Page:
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openSUSE:Snapper Tutorial

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Snapper Tutorial

We assume you have installed openSUSE 12.1 using YaST and selected btrfs for your root and home file system.

First let us check how YaST has configured snapper:

# snapper list-configs
Config | Subvolume
-------+----------
root   | /  

As you can see YaST has created a snapper config called "root" for your root file system. You can see what snapshots exist:

# snapper list
Type   | # | Pre # | Date                         | Cleanup  | Description |  Userdata
-------+---+-------+------------------------------+----------+-------------+---------
single | 0 |       |                              |          | current     |         
single | 1 |       | Tue 22 Nov 2011 10:30:02 CET | timeline | timeline    |

Snapshot #0 always refers to the current system. There might already be several other snapshots depending on the uptime of your system and on whether you already used YaST or zypper.

Now we want to try snapper as a undo tool for YaST. First we run YaST:

# yast2 system_settings

Within YaST enable the SysReq. After you have finished YaST you see two new snapshots:

# snapper list
Type   | # | Pre # | Date                         | Cleanup  | Description          | Userdata
-------+---+-------+------------------------------+----------+----------------------+---------
single | 0 |       |                              |          | current              |         
single | 1 |       | Tue 22 Nov 2011 10:30:02 CET | timeline | timeline             |         
pre    | 2 |       | Tue 22 Nov 2011 10:41:28 CET | number   | yast system_settings |         
post   | 3 | 2     | Tue 22 Nov 2011 10:41:49 CET | number   |                      |         

It's time to explain the type of snapshots. Snapper creates a snapshot before and after YaST runs, these snapshots are called pre and post respectively. The post snapshots knows which pre snapshots belongs to it. By having a pre and post snapshot we can see what changes happened to the file system while YaST was running. Single snapshots have no special relationship to other snapshots.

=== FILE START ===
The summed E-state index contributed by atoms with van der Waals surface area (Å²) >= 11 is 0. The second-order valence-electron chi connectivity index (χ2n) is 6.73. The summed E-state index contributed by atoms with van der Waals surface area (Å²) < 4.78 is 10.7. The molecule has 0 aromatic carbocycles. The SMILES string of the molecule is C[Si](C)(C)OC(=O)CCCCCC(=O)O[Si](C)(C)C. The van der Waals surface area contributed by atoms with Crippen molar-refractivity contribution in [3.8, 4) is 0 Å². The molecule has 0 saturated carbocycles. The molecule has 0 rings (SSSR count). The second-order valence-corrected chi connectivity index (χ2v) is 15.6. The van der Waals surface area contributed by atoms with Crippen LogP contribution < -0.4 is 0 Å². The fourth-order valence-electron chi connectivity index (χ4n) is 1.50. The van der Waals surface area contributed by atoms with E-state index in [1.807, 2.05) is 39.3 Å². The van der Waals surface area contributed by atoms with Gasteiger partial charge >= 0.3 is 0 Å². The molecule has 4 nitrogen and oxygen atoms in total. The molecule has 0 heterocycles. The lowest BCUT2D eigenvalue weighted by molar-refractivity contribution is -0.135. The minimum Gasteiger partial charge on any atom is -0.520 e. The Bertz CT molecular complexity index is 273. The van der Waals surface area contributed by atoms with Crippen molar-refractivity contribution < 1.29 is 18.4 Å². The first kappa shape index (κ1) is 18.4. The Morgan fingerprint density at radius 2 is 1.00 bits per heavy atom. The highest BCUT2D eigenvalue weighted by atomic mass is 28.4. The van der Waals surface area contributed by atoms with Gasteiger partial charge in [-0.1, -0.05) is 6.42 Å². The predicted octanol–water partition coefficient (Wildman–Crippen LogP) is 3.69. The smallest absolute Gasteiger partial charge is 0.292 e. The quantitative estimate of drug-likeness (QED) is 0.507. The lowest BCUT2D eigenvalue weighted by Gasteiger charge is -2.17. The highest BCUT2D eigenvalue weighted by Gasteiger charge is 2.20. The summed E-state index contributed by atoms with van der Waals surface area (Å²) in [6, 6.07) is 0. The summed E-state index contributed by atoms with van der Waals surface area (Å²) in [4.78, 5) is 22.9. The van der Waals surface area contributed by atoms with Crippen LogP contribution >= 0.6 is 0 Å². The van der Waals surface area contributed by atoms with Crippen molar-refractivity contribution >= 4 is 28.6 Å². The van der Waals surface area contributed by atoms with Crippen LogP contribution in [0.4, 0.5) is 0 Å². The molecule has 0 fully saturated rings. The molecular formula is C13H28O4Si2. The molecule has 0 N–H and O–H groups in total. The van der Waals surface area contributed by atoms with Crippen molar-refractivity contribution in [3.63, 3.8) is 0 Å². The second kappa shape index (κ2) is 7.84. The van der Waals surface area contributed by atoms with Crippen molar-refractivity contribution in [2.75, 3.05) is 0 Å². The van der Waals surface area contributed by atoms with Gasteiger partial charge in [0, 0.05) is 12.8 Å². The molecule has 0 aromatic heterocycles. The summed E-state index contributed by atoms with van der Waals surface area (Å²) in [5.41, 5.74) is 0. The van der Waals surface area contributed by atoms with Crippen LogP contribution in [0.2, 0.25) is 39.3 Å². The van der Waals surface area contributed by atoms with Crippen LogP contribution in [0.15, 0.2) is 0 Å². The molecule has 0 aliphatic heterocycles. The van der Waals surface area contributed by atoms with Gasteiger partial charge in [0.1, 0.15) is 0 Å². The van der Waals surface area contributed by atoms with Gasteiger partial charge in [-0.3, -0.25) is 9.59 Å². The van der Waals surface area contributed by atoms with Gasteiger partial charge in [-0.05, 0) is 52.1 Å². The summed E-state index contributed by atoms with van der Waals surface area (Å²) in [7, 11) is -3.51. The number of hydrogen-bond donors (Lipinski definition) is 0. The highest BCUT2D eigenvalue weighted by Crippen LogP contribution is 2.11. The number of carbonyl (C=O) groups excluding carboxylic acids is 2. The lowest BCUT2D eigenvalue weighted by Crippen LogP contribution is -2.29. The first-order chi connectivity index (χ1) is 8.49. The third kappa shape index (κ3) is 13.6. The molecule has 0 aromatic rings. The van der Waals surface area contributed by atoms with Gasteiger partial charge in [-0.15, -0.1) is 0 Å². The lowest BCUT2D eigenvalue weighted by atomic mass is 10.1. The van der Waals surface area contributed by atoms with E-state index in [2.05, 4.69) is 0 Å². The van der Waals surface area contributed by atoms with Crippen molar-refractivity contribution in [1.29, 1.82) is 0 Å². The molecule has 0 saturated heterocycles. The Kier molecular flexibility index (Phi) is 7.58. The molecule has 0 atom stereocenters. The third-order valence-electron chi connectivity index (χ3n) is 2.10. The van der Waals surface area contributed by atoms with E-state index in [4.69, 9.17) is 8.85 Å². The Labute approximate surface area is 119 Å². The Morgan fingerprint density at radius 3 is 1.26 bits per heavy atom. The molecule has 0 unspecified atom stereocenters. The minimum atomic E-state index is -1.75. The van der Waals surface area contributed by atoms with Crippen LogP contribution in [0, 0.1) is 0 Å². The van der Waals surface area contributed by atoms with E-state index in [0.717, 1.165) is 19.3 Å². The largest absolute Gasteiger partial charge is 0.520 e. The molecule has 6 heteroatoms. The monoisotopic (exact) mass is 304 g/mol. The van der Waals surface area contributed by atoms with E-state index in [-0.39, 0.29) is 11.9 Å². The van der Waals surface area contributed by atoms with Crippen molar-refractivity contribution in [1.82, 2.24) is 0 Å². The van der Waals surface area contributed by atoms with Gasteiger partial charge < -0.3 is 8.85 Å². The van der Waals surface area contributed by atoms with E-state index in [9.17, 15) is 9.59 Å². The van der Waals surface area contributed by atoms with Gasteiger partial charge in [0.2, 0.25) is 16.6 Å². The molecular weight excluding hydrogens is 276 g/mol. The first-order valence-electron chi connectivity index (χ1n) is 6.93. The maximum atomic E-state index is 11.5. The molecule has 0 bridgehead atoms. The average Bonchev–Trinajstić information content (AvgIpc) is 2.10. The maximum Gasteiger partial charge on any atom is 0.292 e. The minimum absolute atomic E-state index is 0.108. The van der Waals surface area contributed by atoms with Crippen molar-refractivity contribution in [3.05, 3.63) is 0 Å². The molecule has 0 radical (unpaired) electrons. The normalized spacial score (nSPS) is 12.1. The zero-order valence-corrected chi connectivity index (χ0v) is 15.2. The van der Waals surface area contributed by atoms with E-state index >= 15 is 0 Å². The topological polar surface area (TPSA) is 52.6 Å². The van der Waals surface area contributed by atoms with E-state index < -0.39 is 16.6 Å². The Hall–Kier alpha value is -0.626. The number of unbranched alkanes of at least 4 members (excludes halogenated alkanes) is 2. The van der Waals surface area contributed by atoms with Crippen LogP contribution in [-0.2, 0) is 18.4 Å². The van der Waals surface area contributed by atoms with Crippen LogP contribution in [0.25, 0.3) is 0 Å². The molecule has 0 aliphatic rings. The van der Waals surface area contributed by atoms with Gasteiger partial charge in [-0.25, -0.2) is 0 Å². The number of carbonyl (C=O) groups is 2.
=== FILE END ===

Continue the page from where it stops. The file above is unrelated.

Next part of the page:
Using snapper it is easy to see what has changed while YaST was running. To do so you have to pass the number of the pre and post snapshot:

# snapper status 2..3
c... /etc/sysctl.conf

The 'c' means that the content of the file has changed.

We can also see the diff of the file:

# snapper diff 2..3
--- /.snapshots/2/snapshot/etc/sysctl.conf      2011-11-22 10:35:43.355493753 +0100
+++ /.snapshots/3/snapshot/etc/sysctl.conf      2011-11-22 10:41:47.019512185 +0100
@@ -17,7 +17,7 @@
 # See sysctl.conf(5) and sysctl(8) for more information
 #
 ####
-kernel.sysrq = 0
+kernel.sysrq = 1
 net.ipv4.ip_forward = 0
 net.ipv4.tcp_syncookies = 1
 net.ipv6.conf.all.forwarding = 0

So, if you don't like the change done by YaST and want to revert it call:

# snapper undochange 2..3
create:0 modify:1 delete:0
undoing change...
undoing change done

But note that snapper does not tell the kernel about the change like YaST did so you must either do so yourself or reboot.

During installation YaST does not setup a snapper config for /home. We can do so manually:

# snapper -c home create-config /home

Whenever you want to use snapper for /home you must provide the option -c home.

Now you can see what files have changed since the last hourly snapshot:

# snapper -c home list
Type   | # | Pre # | Date                         | Cleanup  | Description | Userdata
-------+---+-------+------------------------------+----------+-------------+---------
single | 0 |       |                              |          | current     |         
single | 1 |       | Tue 22 Nov 2011 11:30:01 CET | timeline | timeline    |         
# snapper -c home status 1..0
comparing snapshots... done
+... /home/tux/just-married.jpg

The '+' sign means that the file is new.

If you manually want to create a snapshot use:

# snapper -c home create --description "before the big cleanup"

Finally yast2-snapper provides a YaST UI for snapper.

Snapper.png

Snapper demo